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Gary Braun has been up since 6 a.m. making the rounds of his fields south of Ipswich, S.D., getting ready for the soybean harvest. Now, sitting 10 feet above the ground in the cab of his green John Deere combine, he watches in air-conditioned comfort as the metal maw cuts a swath through the dry stalks. Chaff shoots out the back as yellow soybeans start piling up in the hopper, visible through the combine’s rear window. Wind ripples though the rows of amber, and dollar signs are dancing in Gary’s head when a cylinder monitor starts making an annoying sound: beep, beep, beep.



Gary tries to ignore it. He glances across his field to another combine, which is idled by monitor problems. But the monitor is insistent. Beep, beep, beep. Cutting the engine, he jumps down to look under the green hood just as son Russ, a CPA turned farmer, arrives with lunch. While they tinker with belts and electronics, I enjoy the distant view of a white farmhouse, complete with an American flag (very picture-book pretty), and eat inside the cab: two slabs of pork on white bread, a mound of mashed potatoes, everything bathed in gravy.

Gary climbs into the cab repeatedly to restart the engine, but he keeps getting the same beep, beep, beep. “It’s frustrating to sit while the sun shines,” he says, apologizing for the delay (while calculating privately whether any beans will get to the grain elevator today). Finally the other combine is fixed, so he hops aboard and takes off down a new row of soybeans. He’s behind schedule, intent on catching up, conscious of his razor-thin profit. I never see him eat his lunch.

My family trips to South Dakota always focused on Mount Rushmore or the Crazy Horse Memorial (world’s largest mountain carving, six decades in the making!), but this time I wanted to see a living American icon: the American farmer. Agricultural exports are forecasted to be more than $107 billion this year (up from $96 billion in 2009), which is a rare bright spot in the economy. So I head east across South Dakota to Bowdle, where my great-grandfather was mayor in the late 1800s, and stop to visit with some of the local farmers. Their ancestors fled Germany and came to the Dakotas to farm and seek their fortune around the same time.

Farming should be a lot easier these days, what with superseeds and superinsecticides. North of Bowdle, Art Eisenbeisz is handing off to son Derek, one of the new generation who work hard but like their “toys.” Derek’s latest is a new John Deere 9870 STS combine, the biggest on the market, worth somewhere around $300,000. “You could put a TV in here and watch your soaps!” he jokes as the combine drives itself down a row of soybeans while he sits with his hands in his lap. The combine, which practically shaves the ground, won’t harvest in a rocky area, however. Which is why Derek’s daughter Cassy — the next generation — shows up for dinner late, exhausted from a day of pulling rocks from the field. (And did I mention the unpredictable weather? The stumbling of the superseeds? The declining effectiveness of pesticides? The gyrating markets? And the robber barons snatching up land at any price? All dinner-table conversation.) So much for farming getting easier.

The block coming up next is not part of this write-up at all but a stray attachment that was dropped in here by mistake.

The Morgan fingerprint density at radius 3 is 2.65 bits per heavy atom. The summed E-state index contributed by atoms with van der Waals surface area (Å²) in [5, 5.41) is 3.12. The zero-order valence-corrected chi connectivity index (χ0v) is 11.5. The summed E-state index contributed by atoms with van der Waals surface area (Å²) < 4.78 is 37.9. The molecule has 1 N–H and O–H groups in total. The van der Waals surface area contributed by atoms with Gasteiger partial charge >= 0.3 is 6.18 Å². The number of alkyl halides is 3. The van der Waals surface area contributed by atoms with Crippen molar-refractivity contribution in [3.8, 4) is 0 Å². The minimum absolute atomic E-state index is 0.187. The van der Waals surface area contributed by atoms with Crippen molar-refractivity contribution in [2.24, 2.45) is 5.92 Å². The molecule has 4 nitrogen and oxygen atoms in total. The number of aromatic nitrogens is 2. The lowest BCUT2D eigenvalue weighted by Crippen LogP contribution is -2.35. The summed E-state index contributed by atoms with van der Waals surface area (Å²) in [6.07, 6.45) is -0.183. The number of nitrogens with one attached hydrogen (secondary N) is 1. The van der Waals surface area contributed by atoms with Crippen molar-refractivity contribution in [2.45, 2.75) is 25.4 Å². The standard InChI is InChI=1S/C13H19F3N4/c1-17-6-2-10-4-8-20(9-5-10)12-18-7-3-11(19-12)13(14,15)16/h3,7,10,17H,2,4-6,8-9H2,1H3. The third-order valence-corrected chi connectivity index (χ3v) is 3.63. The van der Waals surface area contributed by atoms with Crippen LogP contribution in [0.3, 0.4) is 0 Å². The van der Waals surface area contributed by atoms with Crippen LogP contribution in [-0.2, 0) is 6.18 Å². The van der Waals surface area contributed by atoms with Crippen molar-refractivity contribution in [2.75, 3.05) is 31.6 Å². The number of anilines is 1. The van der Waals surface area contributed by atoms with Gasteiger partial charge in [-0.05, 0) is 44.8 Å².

The next day, I drive south, where Evan Haar is bringing in soybeans on 160 acres of land that my family has owned since the 1930s. “Been up here eight days, suppers and dinners,” says a clearly tired Evan as I jump into the buddy seat of his International Harvester tractor just after he’s finished his lunch on the run. After a requisite period of moaning about the weather, he explains why you should care about him and his rows of corn and wheat, much less those boring soybeans. The soybean harvest has set records this year.

“You eat Cheerios or Wheaties?” Evan asks me. “You eat our grain. You eat ham, steak, pork or chicken? Well, it was probably raised on our feed.” That turkey you’re going to eat this Christmas? Fattened on soybean meal. It’s the world’s primary source of protein, consumed not only by you but also possibly by your pet and by that piece of farm-raised fish you may be thinking of having for dinner.

Corporate farming may be winning out. But at stop after stop, I found the next generation joining their fathers in the field: Derek and Cassy taking over from Derek’s dad, Art; Russ and Gary working side by side; Rick Rohrbach helping out his father, Melvin; and, on my last stop, fourth-generation farmer Andy Weisser following in the footsteps of his great-grandfather. All of them are descendants of German immigrants.

“My goal is to farm 7,000 acres,” says Andy, while taking a break from fixing his busted combine. Just then, a text message pings on his phone with the closing price of soybeans. “Up 16 cents!” squeals Andy. Then he nods back to the noncooperative combine and laughs. “That’s great — if I had beans to sell today.” So, when you sit down to Christmas dinner this year, give thanks to these guys and their wives and kids who work through downpours and pests and problems with pesky machinery to put that soy-fed turkey on your table. Amen.

Tell Cathy what you think! You can reach her at buckleup.aapubs@gmail.com.